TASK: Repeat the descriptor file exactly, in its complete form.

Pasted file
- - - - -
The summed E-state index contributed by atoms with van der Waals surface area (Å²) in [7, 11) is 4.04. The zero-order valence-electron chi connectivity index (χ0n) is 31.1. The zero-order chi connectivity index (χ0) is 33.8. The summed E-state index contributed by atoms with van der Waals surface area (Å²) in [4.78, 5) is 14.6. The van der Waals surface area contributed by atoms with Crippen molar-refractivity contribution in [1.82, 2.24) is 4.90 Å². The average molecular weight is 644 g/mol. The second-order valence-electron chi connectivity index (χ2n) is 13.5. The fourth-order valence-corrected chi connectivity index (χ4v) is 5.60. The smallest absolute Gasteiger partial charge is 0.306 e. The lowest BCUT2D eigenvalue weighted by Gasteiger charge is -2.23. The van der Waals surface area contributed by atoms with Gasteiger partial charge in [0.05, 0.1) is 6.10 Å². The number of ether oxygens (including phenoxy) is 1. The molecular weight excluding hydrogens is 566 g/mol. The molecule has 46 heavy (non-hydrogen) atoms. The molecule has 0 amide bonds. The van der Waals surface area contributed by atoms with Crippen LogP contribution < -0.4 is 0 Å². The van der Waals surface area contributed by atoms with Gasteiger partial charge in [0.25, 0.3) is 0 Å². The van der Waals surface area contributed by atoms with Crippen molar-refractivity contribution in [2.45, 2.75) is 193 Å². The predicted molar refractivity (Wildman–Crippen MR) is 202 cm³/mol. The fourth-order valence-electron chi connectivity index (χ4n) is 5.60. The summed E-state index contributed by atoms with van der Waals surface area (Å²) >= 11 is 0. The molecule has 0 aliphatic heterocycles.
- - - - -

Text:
The summed E-state index contributed by atoms with van der Waals surface area (Å²) in [7, 11) is 4.04. The zero-order valence-electron chi connectivity index (χ0n) is 31.1. The zero-order chi connectivity index (χ0) is 33.8. The summed E-state index contributed by atoms with van der Waals surface area (Å²) in [4.78, 5) is 14.6. The van der Waals surface area contributed by atoms with Crippen molar-refractivity contribution in [1.82, 2.24) is 4.90 Å². The average molecular weight is 644 g/mol. The second-order valence-electron chi connectivity index (χ2n) is 13.5. The fourth-order valence-corrected chi connectivity index (χ4v) is 5.60. The smallest absolute Gasteiger partial charge is 0.306 e. The lowest BCUT2D eigenvalue weighted by Gasteiger charge is -2.23. The van der Waals surface area contributed by atoms with Gasteiger partial charge in [0.05, 0.1) is 6.10 Å². The number of ether oxygens (including phenoxy) is 1. The molecular weight excluding hydrogens is 566 g/mol. The molecule has 46 heavy (non-hydrogen) atoms. The molecule has 0 amide bonds. The van der Waals surface area contributed by atoms with Crippen LogP contribution < -0.4 is 0 Å². The van der Waals surface area contributed by atoms with Gasteiger partial charge in [0.25, 0.3) is 0 Å². The van der Waals surface area contributed by atoms with Crippen molar-refractivity contribution in [2.45, 2.75) is 193 Å². The predicted molar refractivity (Wildman–Crippen MR) is 202 cm³/mol. The fourth-order valence-electron chi connectivity index (χ4n) is 5.60. The summed E-state index contributed by atoms with van der Waals surface area (Å²) >= 11 is 0. The molecule has 0 aliphatic heterocycles.